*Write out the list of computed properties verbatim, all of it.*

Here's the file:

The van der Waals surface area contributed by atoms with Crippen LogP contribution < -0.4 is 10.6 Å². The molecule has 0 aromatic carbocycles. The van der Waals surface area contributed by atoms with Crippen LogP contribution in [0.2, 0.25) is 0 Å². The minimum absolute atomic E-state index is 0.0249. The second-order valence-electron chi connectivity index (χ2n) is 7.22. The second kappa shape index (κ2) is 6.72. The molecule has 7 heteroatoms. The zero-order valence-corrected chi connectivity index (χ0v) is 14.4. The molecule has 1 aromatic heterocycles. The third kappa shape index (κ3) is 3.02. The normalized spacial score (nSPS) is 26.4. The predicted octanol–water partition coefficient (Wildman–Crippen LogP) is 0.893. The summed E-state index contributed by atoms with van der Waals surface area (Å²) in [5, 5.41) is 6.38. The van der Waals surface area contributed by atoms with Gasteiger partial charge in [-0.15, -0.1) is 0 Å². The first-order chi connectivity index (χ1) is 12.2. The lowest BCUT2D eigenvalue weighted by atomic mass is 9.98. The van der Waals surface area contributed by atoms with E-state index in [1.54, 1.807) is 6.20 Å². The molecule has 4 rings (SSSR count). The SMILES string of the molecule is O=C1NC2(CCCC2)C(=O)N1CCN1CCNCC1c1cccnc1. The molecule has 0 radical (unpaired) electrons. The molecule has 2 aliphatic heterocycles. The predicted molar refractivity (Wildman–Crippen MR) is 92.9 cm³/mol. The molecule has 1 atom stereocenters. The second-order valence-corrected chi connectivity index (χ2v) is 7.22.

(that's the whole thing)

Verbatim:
The van der Waals surface area contributed by atoms with Crippen LogP contribution < -0.4 is 10.6 Å². The molecule has 0 aromatic carbocycles. The van der Waals surface area contributed by atoms with Crippen LogP contribution in [0.2, 0.25) is 0 Å². The minimum absolute atomic E-state index is 0.0249. The second-order valence-electron chi connectivity index (χ2n) is 7.22. The second kappa shape index (κ2) is 6.72. The molecule has 7 heteroatoms. The zero-order valence-corrected chi connectivity index (χ0v) is 14.4. The molecule has 1 aromatic heterocycles. The third kappa shape index (κ3) is 3.02. The normalized spacial score (nSPS) is 26.4. The predicted octanol–water partition coefficient (Wildman–Crippen LogP) is 0.893. The summed E-state index contributed by atoms with van der Waals surface area (Å²) in [5, 5.41) is 6.38. The van der Waals surface area contributed by atoms with Gasteiger partial charge in [-0.15, -0.1) is 0 Å². The first-order chi connectivity index (χ1) is 12.2. The lowest BCUT2D eigenvalue weighted by atomic mass is 9.98. The van der Waals surface area contributed by atoms with E-state index in [1.54, 1.807) is 6.20 Å². The molecule has 4 rings (SSSR count). The SMILES string of the molecule is O=C1NC2(CCCC2)C(=O)N1CCN1CCNCC1c1cccnc1. The molecule has 0 radical (unpaired) electrons. The molecule has 2 aliphatic heterocycles. The predicted molar refractivity (Wildman–Crippen MR) is 92.9 cm³/mol. The molecule has 1 atom stereocenters. The second-order valence-corrected chi connectivity index (χ2v) is 7.22.